Harima Kenji from the anime School Rumble takes a lot from this trope. Being rather antisocial and a juvenile delinquent, with a liking for leather jackets and bikes, he likes beating up Yakuza goons and is all around good-looking...except that, beneath all that, he's an oaf with a heart of gold who likes drawing manga and is too scared of confessing his love for a classmate. All while obliviously gaining the attention of several other girls.
Sasuke of Naruto. Completely misses the look (or at least, the dress code), though - that turtleneck, shorts, and kneesocks combination fairly scream "scrawny kid". Then again, Ninja are supposed to cultivate an unassuming personal appearance, even if, in fiction, they usually don't.
Not to mention that his reason for obsessively trying to beat Yuki doesn't make him a bad guy at all: Akito said that if he beat Yuki fairly (at anything), he won't be locked in isolation until he's dead. Not to mention, his general issues with Tohru are revealed at the very end of the manga to be the result of how he could have stopped her mother Kyoko from being hit by the car, but grabbing her would have caused him to transform into a cat. He blamed himself for being a coward (a running theme in his Character Development) and thought her dying words were her blaming him and telling him to stay away from Tohru (In reality, Kyoko was trying to ask him to protect Tohru, but she was dying at that moment and couldn't finish).
Sagara Sousuke from Full Metal Panic. Although he's not "troubled" in the normal rebellious sense, and more just plain troubled. It's pretty obvious that the poor boy has Post Traumatic Stress Disorder and an automatically violent personality that he can't control. His extreme paranoia has him doing things like bombing his school, planting land mines everywhere, and pointing guns/shooting at people. Of course, all of this is played for laughs, and he tends not to angst (considering his past and current situation, he angsts remarkably little). And despite all this, any girl (or guy, even) who has watched him or gotten to know him well enough seems to fall for him - even the series' resident Tsundere.
That barely scrapes the surface of how whacked he is. On one occasion, Kaname was kidnapped by a group of thugs who planned to back him into a corner. He retaliated in a way so nightmarish that, that particular episode wasn't aired for a while because of a similar incident in real life. Then, when she got kidnapped AGAIN by the Yakuza, Sousuke went after her with a rival gang clad in theme park mascot suits converted into powered armors. Seriously, who the hell would convert theme park mascots into powered armor and try to sell it to the military and law enforcement sector, then wonder why didn't it sell?!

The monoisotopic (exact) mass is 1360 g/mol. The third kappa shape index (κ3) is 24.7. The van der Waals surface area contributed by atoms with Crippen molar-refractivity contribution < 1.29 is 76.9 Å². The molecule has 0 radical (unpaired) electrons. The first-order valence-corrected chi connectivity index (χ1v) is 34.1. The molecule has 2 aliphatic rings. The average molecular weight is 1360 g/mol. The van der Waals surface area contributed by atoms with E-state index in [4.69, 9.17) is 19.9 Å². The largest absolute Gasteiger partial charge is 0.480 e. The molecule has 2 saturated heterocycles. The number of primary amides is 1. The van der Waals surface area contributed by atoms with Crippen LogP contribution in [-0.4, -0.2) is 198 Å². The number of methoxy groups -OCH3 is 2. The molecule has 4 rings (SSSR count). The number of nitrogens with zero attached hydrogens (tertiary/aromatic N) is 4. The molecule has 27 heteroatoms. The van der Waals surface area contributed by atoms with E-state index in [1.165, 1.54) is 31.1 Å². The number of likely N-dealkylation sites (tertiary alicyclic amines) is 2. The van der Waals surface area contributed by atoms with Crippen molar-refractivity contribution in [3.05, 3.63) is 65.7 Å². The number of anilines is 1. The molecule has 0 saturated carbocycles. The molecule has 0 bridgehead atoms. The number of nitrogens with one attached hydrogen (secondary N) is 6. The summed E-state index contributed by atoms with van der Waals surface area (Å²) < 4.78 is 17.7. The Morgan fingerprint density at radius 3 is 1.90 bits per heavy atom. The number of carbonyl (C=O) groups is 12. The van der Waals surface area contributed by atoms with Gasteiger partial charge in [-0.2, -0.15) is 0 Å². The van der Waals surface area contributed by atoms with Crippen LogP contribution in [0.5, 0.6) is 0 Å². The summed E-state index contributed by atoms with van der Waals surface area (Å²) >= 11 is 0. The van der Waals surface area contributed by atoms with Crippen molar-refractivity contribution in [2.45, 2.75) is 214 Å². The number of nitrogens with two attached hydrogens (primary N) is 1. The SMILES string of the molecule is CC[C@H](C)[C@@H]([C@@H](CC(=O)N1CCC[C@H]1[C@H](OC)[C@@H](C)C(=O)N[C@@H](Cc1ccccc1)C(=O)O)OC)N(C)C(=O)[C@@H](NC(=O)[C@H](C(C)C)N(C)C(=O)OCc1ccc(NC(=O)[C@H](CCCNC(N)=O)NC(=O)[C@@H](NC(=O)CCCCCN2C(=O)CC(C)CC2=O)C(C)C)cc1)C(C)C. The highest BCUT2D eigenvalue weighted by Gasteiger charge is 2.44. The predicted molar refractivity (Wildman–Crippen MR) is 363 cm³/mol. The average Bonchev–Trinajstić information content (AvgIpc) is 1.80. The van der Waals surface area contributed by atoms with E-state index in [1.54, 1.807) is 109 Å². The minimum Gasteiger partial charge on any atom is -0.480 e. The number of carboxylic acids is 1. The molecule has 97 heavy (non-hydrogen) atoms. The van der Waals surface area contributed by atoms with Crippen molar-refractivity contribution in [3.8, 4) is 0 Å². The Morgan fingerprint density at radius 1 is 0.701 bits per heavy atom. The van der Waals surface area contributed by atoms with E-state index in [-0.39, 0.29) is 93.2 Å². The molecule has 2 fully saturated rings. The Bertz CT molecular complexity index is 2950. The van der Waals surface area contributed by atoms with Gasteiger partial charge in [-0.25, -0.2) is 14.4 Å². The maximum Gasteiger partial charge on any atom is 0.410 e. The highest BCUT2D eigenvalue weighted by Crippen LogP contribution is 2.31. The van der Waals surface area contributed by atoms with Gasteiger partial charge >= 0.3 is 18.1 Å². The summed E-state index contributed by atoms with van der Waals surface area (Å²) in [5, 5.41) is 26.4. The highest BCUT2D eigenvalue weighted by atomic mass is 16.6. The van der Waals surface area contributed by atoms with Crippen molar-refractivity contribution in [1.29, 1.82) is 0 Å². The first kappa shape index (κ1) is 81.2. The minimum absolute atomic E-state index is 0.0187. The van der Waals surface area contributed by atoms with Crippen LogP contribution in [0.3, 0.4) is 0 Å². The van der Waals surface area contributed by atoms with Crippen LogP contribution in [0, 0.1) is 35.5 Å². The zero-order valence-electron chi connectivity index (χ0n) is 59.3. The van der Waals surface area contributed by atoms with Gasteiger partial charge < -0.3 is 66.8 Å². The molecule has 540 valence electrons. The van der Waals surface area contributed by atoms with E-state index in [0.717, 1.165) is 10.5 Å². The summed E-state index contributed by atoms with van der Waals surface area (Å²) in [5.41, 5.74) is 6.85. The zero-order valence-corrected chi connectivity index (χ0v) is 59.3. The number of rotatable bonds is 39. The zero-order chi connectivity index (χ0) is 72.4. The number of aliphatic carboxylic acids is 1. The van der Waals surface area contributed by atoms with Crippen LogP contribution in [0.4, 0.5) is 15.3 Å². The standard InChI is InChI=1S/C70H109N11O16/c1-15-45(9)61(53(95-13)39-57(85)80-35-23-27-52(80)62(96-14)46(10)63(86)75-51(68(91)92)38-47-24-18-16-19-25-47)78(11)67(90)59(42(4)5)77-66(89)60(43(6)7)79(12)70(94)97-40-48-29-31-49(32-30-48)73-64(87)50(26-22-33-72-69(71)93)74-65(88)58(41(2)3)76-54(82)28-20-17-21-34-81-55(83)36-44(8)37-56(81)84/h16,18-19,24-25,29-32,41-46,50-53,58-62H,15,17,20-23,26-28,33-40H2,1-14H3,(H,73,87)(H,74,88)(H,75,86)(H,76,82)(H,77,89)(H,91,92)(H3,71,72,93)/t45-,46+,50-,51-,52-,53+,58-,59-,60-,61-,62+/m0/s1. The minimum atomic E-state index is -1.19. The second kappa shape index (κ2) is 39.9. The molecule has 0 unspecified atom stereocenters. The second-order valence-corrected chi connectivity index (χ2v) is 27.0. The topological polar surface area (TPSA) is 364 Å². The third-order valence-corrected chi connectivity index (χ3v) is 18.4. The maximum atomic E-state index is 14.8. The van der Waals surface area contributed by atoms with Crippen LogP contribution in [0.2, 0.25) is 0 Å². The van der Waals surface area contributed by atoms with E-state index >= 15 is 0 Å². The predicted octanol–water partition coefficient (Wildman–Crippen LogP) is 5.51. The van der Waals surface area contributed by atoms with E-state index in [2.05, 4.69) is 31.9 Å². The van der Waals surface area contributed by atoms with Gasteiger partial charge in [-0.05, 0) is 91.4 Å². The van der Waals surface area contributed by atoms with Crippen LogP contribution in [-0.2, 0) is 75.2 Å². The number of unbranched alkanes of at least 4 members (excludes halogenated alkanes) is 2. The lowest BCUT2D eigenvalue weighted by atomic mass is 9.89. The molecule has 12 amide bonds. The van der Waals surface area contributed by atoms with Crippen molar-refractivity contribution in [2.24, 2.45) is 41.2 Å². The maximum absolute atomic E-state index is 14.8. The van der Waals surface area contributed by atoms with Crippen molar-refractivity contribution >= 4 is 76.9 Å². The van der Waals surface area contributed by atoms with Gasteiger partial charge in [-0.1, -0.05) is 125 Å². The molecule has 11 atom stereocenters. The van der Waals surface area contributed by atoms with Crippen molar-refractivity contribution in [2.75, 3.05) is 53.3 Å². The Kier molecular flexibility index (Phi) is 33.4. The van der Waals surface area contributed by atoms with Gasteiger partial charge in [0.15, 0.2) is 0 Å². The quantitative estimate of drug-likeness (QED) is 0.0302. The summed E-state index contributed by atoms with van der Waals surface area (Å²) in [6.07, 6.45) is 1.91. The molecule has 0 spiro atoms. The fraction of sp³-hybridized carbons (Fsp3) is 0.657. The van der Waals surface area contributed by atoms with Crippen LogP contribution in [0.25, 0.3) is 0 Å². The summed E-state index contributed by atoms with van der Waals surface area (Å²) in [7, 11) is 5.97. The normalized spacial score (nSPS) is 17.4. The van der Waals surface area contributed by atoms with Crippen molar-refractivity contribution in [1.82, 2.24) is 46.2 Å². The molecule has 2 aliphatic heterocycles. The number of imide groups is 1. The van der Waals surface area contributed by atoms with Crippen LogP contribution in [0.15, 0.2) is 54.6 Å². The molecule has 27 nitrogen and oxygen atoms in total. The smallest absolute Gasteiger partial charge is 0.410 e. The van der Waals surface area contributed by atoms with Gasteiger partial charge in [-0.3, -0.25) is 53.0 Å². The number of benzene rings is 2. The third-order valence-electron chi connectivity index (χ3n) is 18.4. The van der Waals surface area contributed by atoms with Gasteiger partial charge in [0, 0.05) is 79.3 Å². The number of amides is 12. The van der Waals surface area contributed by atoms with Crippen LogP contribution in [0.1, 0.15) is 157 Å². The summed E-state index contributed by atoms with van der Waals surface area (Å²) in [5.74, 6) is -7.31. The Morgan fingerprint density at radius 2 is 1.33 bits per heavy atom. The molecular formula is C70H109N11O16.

He first stole the suit while trying to keep an eye on Kaname while she was at an amusement park and decided to make it more useful in the future by upgrading it. He's dumbfounded by it not selling because his raised-by-wolves attitude left him without a sense of aesthetics, so he didn't realize just how silly it looked.
Ciel Phantomhive from Black Butler is a Hollywood Atheist in Victorian England. Check that page for his Freudian Excuse, if you don't know his backstory already. The result is a stubborn, bitter teenager who honestly believes that once something is lost, you can't get it back (a plot point in the anime) and has a serious issue with showing his real emotions unless it's anger. Despite this, there are still girls (and two or three men) in universe who like to fawn over him, and aside from Sebastian, he has an extremely large fanbase out of universe.
InuYasha is fairly handsome, being a White-Haired Pretty Boy and all that, but damn did he have a rough life. To recap: father died before he was born and his mother died when he was only a few years old, making him an orphan at a young age; he is a half-demon, which has caused him to be ostracized by both human and demonic society, including his older full-demon brother, the only remaining family he has left; the first girl he fell in love with was brutally murdered and he was framed for the crime, with the girlfriend binding him to a tree, declaring her hatred of him in her last moments alive. Small surprise he has an abrasive personality.
Most major characters from Evangelion qualify as Troubled But Cute to some extent.
Bishop Frau in 07 Ghost. Badass badboy who disregards convention and does as he pleases. Still, he has a difficult backstory and is a genuinely caring person. Teito also qualifies.
Mikael from Tenshi Ni Narumon is a very, VERY troubled and unstable pretty boy. You wouldn't guess that because for the first 13 episodes, he acts very little, and even when he does, he's usually calm, polite, always smiling gently - an epitomy of sanity in a crapsack world. Then, in the second season, we get to see the real him under that mask - a very stubborn, obsessive, and insecure boy. And at the end, he goes all evil and insane and has an epic breakdown - and then he returns back to his former self. Still stubborn as hell, unfortunately.
Akemi Homura from Puella Magi Madoka Magica has the same vibe as most characters on this page, with a few exceptions: she's a girl, she's in junior high, and she doesn't use leather. But boy, ain't she makes up for this with an extremely troubled past. Originally, though, she was Adorkable.
Chapter 36.5 of Natsume Yuujinchou shows that Natsume, of all people, had a reputation as the pretty-but-seriously-disturbed boy back in middle school. That sort of thing happens when you're regularly attacked by things almost no one else can see.
ThugBoy from Empowered, period. The trouble's in the name, and the leather jacket is also included.